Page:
Radeery : Wedge Tomb

Grid RefH 585 259
GPSH 58484 25912 (3m)
Longitude7° 6' 15.14" W
Latitude54° 10' 43.56" N
ITM east480366
ITM north584435
Nearest TownNewbliss (3.1 Km)
OS Sheets27, 28A
UTM zone29U
UTM x449041
UTM y5761192
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Visit Notes

Saturday, 8th May 2010

After the massive scale of the two previous monuments ( Killina (County Monaghan) and Tiredigan (County Monaghan)) this one was a bit of a surprise. This is a tiny wedge tomb that is tucked up against a field ditch. It is actually right next to the road, but you can't see it from there due to its small size, the height of the field bank and the large gorse bush that covers half of the mound.

The covering mound is just 5m long, 2m wide and a little over 1m tall. At one end a tall stone stands proud of the mound. At the other end, below a large gorse bush, there is the exposed edge of a roof slab. You can see inside, but the gallery is full of rubble.

The lady at the neighbouring house was kind enough to show me where this monument is after I struggled to see it from the road. Many thanks to her for taking time to do this.

Wedge tombs are most easily catagorised by their main characteristic - they are taller and wider at the entrance than they are at the rear. Like court tombs they have a gallery which is split either by septal slabs or sill stones into smaller chambers. Galleries can be anything up to 8m in length.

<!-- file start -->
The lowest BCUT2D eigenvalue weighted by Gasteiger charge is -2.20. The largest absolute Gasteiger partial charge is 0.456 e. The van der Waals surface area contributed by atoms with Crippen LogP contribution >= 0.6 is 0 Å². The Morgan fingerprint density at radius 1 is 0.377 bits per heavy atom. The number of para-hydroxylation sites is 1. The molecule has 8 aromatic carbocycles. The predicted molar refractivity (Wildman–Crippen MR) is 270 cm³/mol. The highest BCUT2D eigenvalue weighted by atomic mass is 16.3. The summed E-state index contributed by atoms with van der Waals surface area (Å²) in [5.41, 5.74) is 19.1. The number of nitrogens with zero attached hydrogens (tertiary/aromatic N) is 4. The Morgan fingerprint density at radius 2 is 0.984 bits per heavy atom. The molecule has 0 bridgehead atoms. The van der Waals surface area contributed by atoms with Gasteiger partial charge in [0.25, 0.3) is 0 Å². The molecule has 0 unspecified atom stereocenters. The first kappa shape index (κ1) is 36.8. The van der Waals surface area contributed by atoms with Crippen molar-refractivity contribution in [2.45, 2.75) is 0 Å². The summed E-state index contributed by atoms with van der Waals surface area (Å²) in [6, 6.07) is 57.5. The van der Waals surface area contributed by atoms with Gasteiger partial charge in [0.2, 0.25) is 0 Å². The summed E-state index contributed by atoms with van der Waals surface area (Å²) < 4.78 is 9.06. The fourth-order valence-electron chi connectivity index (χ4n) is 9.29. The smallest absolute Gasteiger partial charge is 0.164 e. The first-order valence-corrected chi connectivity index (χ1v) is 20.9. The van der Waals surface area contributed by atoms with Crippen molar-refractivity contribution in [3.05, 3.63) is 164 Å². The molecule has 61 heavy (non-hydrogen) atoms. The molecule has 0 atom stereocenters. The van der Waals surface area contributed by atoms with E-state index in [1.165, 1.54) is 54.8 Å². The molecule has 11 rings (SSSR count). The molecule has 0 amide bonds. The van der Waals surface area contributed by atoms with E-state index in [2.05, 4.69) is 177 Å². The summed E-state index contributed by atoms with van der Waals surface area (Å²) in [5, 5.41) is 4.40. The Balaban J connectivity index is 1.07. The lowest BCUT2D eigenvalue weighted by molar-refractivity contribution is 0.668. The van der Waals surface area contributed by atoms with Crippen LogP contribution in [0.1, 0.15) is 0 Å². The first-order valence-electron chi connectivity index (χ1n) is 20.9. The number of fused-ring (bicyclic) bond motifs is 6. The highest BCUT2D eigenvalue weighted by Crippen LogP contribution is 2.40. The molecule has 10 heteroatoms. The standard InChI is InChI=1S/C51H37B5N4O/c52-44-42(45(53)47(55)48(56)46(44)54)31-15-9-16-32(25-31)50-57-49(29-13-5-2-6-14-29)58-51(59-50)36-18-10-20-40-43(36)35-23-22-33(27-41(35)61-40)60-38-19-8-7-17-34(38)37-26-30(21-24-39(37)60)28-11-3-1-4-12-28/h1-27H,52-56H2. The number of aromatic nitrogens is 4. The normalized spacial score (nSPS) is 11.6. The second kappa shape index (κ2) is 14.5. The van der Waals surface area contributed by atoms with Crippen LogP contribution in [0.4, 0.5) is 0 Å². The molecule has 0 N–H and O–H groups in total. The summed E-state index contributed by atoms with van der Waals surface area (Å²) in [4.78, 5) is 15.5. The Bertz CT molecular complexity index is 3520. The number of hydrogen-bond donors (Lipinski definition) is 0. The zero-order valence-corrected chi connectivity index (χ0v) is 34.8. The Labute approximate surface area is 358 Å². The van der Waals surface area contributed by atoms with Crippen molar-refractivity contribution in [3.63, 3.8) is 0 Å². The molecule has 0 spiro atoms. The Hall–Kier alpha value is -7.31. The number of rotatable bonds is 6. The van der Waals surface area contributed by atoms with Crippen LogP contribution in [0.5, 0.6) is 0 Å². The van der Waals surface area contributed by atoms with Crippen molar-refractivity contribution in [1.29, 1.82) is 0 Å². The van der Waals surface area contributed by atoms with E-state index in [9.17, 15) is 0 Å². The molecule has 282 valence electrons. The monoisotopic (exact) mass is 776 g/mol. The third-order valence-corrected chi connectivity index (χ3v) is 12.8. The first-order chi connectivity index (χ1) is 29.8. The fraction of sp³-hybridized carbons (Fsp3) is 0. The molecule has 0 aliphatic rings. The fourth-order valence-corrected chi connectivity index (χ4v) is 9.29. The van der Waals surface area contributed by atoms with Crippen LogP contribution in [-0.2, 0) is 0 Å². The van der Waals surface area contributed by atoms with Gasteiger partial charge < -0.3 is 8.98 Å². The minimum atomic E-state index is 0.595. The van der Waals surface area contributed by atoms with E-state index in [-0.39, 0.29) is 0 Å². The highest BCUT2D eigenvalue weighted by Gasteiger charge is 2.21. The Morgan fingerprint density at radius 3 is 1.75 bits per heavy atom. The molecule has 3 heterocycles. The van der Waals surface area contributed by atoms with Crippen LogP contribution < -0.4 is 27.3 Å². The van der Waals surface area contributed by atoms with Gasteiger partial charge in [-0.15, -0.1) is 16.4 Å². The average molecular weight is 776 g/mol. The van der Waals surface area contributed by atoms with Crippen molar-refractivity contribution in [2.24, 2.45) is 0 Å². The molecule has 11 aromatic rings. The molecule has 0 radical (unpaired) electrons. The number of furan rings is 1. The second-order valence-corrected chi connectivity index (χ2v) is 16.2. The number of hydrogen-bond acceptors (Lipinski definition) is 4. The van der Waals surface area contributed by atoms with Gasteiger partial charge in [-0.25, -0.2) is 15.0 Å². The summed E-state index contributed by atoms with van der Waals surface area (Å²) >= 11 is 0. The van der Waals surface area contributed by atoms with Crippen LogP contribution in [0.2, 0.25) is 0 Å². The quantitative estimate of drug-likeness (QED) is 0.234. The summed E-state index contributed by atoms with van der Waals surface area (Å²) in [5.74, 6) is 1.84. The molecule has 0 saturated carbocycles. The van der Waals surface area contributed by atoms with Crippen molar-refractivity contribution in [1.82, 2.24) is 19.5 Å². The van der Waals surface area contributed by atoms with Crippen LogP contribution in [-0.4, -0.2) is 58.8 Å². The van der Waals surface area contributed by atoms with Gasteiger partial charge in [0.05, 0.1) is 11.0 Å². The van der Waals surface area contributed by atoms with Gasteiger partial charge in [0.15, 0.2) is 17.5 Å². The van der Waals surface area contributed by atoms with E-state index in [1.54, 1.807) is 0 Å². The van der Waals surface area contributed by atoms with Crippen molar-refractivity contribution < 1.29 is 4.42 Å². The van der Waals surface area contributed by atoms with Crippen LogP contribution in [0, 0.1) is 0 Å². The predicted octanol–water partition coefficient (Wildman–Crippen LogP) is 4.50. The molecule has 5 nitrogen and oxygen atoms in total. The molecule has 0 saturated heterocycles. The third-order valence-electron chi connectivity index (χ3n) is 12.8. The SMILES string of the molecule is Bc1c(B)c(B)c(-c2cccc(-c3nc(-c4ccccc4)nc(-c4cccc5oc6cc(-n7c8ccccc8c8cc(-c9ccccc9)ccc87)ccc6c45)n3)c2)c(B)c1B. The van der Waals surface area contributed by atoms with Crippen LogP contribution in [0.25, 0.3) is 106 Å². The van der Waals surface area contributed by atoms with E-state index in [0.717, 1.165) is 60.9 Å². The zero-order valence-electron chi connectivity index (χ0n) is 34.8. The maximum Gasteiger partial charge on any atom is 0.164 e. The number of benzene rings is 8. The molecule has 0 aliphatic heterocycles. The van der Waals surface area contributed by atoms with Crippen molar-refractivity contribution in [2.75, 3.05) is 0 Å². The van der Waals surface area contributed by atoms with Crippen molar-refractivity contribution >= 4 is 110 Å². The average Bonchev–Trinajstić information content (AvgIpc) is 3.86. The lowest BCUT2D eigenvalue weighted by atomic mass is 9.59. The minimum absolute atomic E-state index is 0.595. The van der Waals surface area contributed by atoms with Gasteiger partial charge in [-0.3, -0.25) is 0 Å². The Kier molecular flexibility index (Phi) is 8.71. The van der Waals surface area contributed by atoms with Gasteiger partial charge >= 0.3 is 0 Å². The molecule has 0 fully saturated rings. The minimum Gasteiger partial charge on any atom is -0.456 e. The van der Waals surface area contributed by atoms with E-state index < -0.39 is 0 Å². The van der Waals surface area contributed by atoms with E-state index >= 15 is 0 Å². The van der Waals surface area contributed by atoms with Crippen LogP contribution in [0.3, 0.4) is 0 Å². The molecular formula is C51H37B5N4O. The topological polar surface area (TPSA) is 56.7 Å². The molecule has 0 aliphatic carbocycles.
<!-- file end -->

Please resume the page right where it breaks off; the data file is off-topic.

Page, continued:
The side walls are, uniquely, made of two rows of stones (three in some cases), which is refered to as double or triple walling. This double walling is perhaps the best feature to identify a wedge tomb by.

The roofs are constructed by laying large blocks or slabs across the gallery, resting on the tops of the walls.

They are often quite small, an amazing exception being Labbacallee (County Cork), one of the largest in Ireland. It is very rare to find a wedge tomb with its roof still in situ, although, occasionally, one or two of the roof slabs are present (see Proleek (County Louth)).

In some examples the roof would have extended beyond the front closing slab forming a portico at the front, which in a few specimens was split by a vertical stone place centrally in the entrance.

Like court tombs, portal tombs and passage tombs they were covered by a cairn, which, at many sites, it is still often possible to determine. A few, such as Burren SW (County Cavan), still retain a large proportion of the cairn.

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About Coordinates Displayed

This is an explanation of (and a bit of a disclaimer for) the coordinates I provide.

Where a GPS figure is given this is the master for all other coordinates. According to my Garmin these are quite accurate.

Where there is no GPS figure the 6 figure grid reference is master for the others. This may not be very accurate as it could have come from the OS maps and could have been read by eye. Consequently, all other cordinates are going to have inaccuracies.

The calculation of Longitude and Latitude uses an algorithm that is not 100% accurate. The long/lat figures are used as a basis for calculating the UTM & ITM coordinates. Consequently, UTM & ITM coordinates are slightly out.

UTM is a global coordinate system - Universal Transverse Mercator - that is at the core of the GPS system.

ITM is the new coordinate system - Irish Transverse Mercator - that is more accurate and more GPS friendly than the Irish Grid Reference system. This will be used on the next generation of Irish OS maps.

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